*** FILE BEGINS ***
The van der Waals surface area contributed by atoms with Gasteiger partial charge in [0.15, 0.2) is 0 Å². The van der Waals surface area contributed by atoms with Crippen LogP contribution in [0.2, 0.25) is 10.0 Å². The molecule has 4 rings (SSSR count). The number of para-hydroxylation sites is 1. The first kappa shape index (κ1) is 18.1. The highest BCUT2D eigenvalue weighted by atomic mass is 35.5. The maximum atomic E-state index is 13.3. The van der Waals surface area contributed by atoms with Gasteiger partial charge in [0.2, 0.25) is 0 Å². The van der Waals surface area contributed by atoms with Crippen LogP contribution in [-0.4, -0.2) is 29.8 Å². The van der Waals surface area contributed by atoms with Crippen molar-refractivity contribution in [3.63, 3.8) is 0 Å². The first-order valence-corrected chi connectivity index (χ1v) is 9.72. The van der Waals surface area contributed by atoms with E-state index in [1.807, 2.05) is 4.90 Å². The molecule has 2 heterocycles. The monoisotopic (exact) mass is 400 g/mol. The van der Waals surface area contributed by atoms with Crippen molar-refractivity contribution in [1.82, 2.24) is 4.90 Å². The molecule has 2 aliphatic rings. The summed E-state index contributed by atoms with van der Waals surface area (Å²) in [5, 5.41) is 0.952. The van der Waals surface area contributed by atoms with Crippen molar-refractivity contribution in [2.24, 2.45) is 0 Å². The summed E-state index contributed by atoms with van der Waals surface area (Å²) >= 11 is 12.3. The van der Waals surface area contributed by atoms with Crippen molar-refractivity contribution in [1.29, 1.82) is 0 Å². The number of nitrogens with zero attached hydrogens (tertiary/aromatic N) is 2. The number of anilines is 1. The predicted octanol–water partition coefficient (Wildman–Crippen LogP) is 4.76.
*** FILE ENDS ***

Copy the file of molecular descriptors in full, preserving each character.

The van der Waals surface area contributed by atoms with Gasteiger partial charge in [0.15, 0.2) is 0 Å². The van der Waals surface area contributed by atoms with Crippen LogP contribution in [0.2, 0.25) is 10.0 Å². The molecule has 4 rings (SSSR count). The number of para-hydroxylation sites is 1. The first kappa shape index (κ1) is 18.1. The highest BCUT2D eigenvalue weighted by atomic mass is 35.5. The maximum atomic E-state index is 13.3. The van der Waals surface area contributed by atoms with Gasteiger partial charge in [0.2, 0.25) is 0 Å². The van der Waals surface area contributed by atoms with Crippen LogP contribution in [-0.4, -0.2) is 29.8 Å². The van der Waals surface area contributed by atoms with Crippen molar-refractivity contribution in [3.63, 3.8) is 0 Å². The first-order valence-corrected chi connectivity index (χ1v) is 9.72. The van der Waals surface area contributed by atoms with E-state index in [1.807, 2.05) is 4.90 Å². The molecule has 2 heterocycles. The monoisotopic (exact) mass is 400 g/mol. The van der Waals surface area contributed by atoms with Crippen molar-refractivity contribution in [1.82, 2.24) is 4.90 Å². The molecule has 2 aliphatic rings. The summed E-state index contributed by atoms with van der Waals surface area (Å²) in [5, 5.41) is 0.952. The van der Waals surface area contributed by atoms with Crippen molar-refractivity contribution in [2.24, 2.45) is 0 Å². The summed E-state index contributed by atoms with van der Waals surface area (Å²) >= 11 is 12.3. The van der Waals surface area contributed by atoms with Crippen molar-refractivity contribution in [1.29, 1.82) is 0 Å². The number of nitrogens with zero attached hydrogens (tertiary/aromatic N) is 2. The number of anilines is 1. The predicted octanol–water partition coefficient (Wildman–Crippen LogP) is 4.76.